Google’s YouTube is on the verge of launching a video-on-demand service, according to a report on the the entertainment website The Wrap. The report goes on to suggest that the service could be rolled out as early as this week, possibly next.
The Wrap says that Hollywood heavyweights such as Sony Pictures Entertainment, Warner Brothers and Universal Pictures (though notably not yet Paramount or Fox) have all done a deal with YouTube regarding the new service, together with a number of independent studios. A video-on-demand service would enable YouTube’s vast user base to rent movies as soon as the DVD hit the stores. Pricing and other details are not mentioned in The Wrap’s report.
The introduction of such a service would be the result of the largest video-on-demand deal since the major film studios climbed into bed with Apple in January 2008, giving the green light to its rental service for movies and TV shows. If the deal is for real, YouTube will become iTunes’ direct competitor, which should spice things up a bit in the VOD market.
An update to The Wrap’s article refers to a statement from YouTube issued since the original report was posted. According to The Wrap, YouTube’s statement highlights the fact that the streaming giant already rents movies through its service. An unnamed spokesperson said, “We’ve steadily been adding more and more titles since launching movies for rent on YouTube over a year ago, and now have thousands of titles available. Outside of that, we don’t comment on rumor or speculation.” That existing service, however, would be radically overhauled if these new rumors turn out to be true.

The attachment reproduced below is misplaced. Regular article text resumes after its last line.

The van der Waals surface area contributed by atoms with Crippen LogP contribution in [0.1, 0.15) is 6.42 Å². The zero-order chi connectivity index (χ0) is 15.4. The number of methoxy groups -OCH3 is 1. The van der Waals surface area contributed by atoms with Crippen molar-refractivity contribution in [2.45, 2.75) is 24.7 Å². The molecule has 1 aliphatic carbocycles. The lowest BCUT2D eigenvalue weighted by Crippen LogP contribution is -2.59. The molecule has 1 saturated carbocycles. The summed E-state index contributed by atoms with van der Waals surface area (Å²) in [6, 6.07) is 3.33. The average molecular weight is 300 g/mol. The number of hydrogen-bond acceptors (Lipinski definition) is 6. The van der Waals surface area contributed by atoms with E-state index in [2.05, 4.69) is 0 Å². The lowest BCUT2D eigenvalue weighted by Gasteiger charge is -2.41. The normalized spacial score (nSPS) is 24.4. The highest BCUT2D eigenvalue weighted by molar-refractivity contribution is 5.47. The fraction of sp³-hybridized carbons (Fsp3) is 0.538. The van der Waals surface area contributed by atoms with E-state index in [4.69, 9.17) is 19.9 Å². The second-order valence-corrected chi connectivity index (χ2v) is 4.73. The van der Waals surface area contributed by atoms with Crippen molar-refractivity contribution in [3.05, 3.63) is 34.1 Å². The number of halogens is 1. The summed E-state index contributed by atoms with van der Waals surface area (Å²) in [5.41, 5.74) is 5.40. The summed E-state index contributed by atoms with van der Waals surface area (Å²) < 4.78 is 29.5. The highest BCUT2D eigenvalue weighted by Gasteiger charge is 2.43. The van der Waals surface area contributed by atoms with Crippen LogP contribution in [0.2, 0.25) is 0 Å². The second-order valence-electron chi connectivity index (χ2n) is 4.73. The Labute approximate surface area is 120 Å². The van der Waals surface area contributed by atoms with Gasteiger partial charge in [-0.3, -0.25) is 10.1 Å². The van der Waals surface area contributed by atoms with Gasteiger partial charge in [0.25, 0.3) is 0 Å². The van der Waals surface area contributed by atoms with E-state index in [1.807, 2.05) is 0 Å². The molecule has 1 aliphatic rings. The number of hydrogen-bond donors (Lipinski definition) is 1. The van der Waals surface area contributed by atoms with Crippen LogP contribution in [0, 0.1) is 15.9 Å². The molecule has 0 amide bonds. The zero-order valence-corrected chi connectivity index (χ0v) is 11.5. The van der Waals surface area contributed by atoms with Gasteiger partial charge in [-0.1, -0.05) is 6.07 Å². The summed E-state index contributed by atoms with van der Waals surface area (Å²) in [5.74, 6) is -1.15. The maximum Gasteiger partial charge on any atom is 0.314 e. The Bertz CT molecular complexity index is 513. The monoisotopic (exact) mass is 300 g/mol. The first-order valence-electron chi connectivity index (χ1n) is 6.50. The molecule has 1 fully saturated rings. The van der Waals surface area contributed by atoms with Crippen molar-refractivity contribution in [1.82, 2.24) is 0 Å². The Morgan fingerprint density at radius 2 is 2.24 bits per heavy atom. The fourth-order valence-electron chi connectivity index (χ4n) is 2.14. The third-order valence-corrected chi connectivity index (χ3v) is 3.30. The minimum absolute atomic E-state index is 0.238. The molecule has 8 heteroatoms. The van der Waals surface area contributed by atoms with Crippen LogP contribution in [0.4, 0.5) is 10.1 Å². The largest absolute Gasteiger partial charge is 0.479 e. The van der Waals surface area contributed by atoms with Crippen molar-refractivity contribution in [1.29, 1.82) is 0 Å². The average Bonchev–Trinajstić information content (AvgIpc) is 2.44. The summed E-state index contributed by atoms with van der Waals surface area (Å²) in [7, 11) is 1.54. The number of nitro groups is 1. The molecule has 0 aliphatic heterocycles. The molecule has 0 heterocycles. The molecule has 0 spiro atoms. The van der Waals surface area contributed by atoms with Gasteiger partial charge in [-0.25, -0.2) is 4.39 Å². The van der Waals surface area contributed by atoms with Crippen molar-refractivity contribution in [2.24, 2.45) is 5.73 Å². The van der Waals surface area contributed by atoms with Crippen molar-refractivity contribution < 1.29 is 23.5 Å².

An unnamed studio executive said in The Wrap’s report that Hollywood studios were pleased about Google getting involved with such a streaming venture, as it has the tech know-how to push new ways of encouraging sell-through purchases of movies.
It appears to have been a busy time down at YouTube’s headquarters lately, what with its recent introduction of a live video feature, reports of introducing categorized channels, and talk of enlisting celebrities to help boost revenue. The good thing is, we’ll only have to wait a matter of days (or hours?) to see if this latest report is simply a rumor, or a significant announcement that would take YouTube another step closer to quality content rather than that of people playing pop songs on their teeth with a pen.